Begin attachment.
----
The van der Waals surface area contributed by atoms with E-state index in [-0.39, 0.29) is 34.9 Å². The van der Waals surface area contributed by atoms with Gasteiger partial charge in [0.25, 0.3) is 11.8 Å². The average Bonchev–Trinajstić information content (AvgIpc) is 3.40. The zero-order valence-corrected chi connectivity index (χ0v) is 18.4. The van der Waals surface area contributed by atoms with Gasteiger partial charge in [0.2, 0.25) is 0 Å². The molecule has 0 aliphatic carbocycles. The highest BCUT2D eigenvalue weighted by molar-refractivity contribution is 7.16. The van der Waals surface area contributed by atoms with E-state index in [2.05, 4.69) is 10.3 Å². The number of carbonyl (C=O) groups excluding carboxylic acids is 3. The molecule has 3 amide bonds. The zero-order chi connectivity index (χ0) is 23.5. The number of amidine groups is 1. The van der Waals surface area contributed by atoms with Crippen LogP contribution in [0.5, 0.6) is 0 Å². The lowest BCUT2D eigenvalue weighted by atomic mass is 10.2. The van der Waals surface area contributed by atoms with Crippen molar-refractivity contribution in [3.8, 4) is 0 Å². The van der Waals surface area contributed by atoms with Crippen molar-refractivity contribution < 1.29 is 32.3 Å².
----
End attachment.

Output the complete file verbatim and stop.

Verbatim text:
The van der Waals surface area contributed by atoms with E-state index in [-0.39, 0.29) is 34.9 Å². The van der Waals surface area contributed by atoms with Gasteiger partial charge in [0.25, 0.3) is 11.8 Å². The average Bonchev–Trinajstić information content (AvgIpc) is 3.40. The zero-order valence-corrected chi connectivity index (χ0v) is 18.4. The van der Waals surface area contributed by atoms with Gasteiger partial charge in [0.2, 0.25) is 0 Å². The molecule has 0 aliphatic carbocycles. The highest BCUT2D eigenvalue weighted by molar-refractivity contribution is 7.16. The van der Waals surface area contributed by atoms with E-state index in [2.05, 4.69) is 10.3 Å². The number of carbonyl (C=O) groups excluding carboxylic acids is 3. The molecule has 3 amide bonds. The zero-order chi connectivity index (χ0) is 23.5. The number of amidine groups is 1. The van der Waals surface area contributed by atoms with Crippen LogP contribution in [0.5, 0.6) is 0 Å². The lowest BCUT2D eigenvalue weighted by atomic mass is 10.2. The van der Waals surface area contributed by atoms with Crippen molar-refractivity contribution in [3.8, 4) is 0 Å². The van der Waals surface area contributed by atoms with Crippen molar-refractivity contribution < 1.29 is 32.3 Å².